|Live performances reception|
|In a review of the Rhythm Nation World Tour, Jennifer Running of The New York Times praised the live rendition of the song, saying "A wedge of hard-driving bodies moves like a robot battalion in precision drill through Rhythm Nation, the title song of Janet Jackson's current national tour. Legs chop wide open, then close again. They shoot out abruptly to the sides, then kick into jazz spins and bouncing splits to the floor. There are sedate pelvic jerks and a swiveling turn on a toe, trotting runs and purposeful syncopated walks. But essentially these are bodies rooted into the floor, taut yet alive in the way of a boxer edgily biding his time in the ring."59 A review of the song's performance during a concert in Tokyo, Japan detailed "she donned a paramilitary uniform with medals and billed hat--a getup mimicked by many of her fans--to close the show with "Rhythm Nation" - "The choreography, a cross between break-dancing and military maneuvers, sent some spectators dancing into the aisles."60 The video's massive success prompted many fans to dress like Jackson at the show, as well as for future, concerts. "The mountain of curly black hair, the motorcycle-style leather jacket, the basic black outfit underneath. And oh yes, the signature house-key as earring were all out in full force this week as Janet Jackson wanna-bes swarmed to see her perform at the Forum. Hey, was that Janet Jackson standing in line for her own concert? No, but you sure could have fooled most people. The look-alikes were all ages--from 10 to thirtysomething. Vanessa Simmons, 10, wore all black with an "1814" pin, the name of Jackson's latest album, and a baseball cap with the words "Rhythm Nation" printed on it. That's the name of Jackson's tour. Lisa Hewett and Beatricz Giraldo wore Jackson's big-hair style and key earrings. "Janet is my favorite singer and dancer," explained Betty Maine, 9, who wore a Janet Jackson T-shirt to the show. "I want to be just like her."61 One reviewer characterized part of Jackson's show as a "pop-feminist rally", while another compared her ability to work up the crowd by chanting "Prejudice, no!" to Jesse Jackson's galvanizing his Rainbow Coalition.62 Various celebrities such as Whitney Houston were also reported to attend the show.
MTV News considered the performance on The Velvet Rope Tour to feature "the characteristic, Russian-style military suit she wore in the video, corresponding with the song's rigid, robotic dance movements." The LA Times exclaimed "imitating the pseudo-Egyptian hand motions seen in the videos for "If" and "Rhythm Nation," she becomes a human musical medley."63 The Daily Telegraph considered the performance "show-stopping" and displaying "hyperbolic tension".64 The live rendition of the song on the All for You Tour was analyzed as a "neon-lit number straight out of Blade Runner" and "climatic", while Rolling Stone exclaimed Jackson performed "a stunning rendition of "Rhythm Nation" on which Jackson showed that even near the end of the two-hour show, her voice was unwaveringly powerful, carrying the "Sing it people/Sing it children" lines like a flag on the Fourth of July."6566 The Guardian commented "Rhythm Nation, made famous by its memorably routine- infested video, is the ultimate example, the tight, regimented moves playing off against the structured, sassy beats."67 The New York Times considered the performance suitable for Nickelodeon ""with a segment that turns her dancers into animated toys and storybook figures" despite Jackson's often steamy nature, also likening the performance to the Sci-Fi Channel with "cat-suited dancers doing robot moves to Rhythm Nation."68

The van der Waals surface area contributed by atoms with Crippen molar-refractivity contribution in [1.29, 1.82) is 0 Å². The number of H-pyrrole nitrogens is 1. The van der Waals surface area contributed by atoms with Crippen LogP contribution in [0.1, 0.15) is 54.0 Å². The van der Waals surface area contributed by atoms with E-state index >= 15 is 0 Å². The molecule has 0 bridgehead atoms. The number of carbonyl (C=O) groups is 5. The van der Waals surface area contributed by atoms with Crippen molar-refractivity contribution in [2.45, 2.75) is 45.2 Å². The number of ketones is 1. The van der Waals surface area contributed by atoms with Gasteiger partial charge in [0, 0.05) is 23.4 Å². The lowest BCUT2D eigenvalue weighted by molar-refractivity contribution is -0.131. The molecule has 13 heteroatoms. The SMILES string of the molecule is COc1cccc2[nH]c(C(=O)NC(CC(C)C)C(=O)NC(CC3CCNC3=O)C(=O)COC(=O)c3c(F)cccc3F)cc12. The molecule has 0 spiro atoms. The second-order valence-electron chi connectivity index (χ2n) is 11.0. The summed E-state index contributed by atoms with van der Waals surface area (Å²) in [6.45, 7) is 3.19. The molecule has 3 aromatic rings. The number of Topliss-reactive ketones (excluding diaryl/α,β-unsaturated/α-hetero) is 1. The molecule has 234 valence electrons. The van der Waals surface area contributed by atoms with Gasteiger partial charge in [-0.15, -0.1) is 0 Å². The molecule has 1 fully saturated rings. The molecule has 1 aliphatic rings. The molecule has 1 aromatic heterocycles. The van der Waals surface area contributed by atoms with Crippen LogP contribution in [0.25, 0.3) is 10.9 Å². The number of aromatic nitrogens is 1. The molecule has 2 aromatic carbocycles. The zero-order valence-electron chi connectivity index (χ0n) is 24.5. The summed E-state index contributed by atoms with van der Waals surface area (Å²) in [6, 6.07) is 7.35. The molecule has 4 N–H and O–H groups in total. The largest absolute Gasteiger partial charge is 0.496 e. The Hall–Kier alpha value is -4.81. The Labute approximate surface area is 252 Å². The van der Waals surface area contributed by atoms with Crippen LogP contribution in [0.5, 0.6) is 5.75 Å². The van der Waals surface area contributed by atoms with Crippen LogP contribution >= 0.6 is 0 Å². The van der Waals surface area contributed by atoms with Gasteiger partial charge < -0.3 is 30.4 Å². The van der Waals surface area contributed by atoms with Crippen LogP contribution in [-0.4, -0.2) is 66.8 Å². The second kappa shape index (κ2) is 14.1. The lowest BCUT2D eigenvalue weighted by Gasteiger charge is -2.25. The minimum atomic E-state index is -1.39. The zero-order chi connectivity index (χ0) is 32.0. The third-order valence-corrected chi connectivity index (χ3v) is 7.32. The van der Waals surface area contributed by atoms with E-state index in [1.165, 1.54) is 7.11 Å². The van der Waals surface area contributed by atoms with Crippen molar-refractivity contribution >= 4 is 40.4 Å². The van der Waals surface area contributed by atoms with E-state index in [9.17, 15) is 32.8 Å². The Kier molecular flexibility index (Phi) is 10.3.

The performance of "Rhythm Nation" on the Number Ones, Up Close and Personal was declared as "smokin'", with a review saying "Clad in a sleek silver catsuit so tight it was a miracle she could even breathe, let alone walk, let alone shimmy, let alone writhe on the stage during "Feedback", let alone pull of the kung-fu dance moves of "If" and "Rhythm Nation," Janet Jackson kicked whatever bad mojo lingered from her Super Bowl wardrobe malfunction straight out of the Reliant Stadium rodeo chute. Girl was smokin'." The Courant also praised the performance as "long on mechanical bluster."6970 The Daily Telegraph exclaimed Jackson had "the whole building shifting and swaying to a dynamic Rhythm Nation" during the tour's performance in London.71 MuuMuse also praised the performance, writing "And as always, the singer’s dance moves were simply spot-on: Janet sliced her way through tight, sharp choreography–from the militant steps of “Rhythm Nation” right down to the same exact breakdown routine from the 1993 MTV VMA performance of “If.”72 Alexis Petridis of The Guardian praised the number, exclaiming Jackson "segues into an even more ferocious take on Rhythm Nation: if she wanted to remind people how commanding a presence she can be, she's done her job."73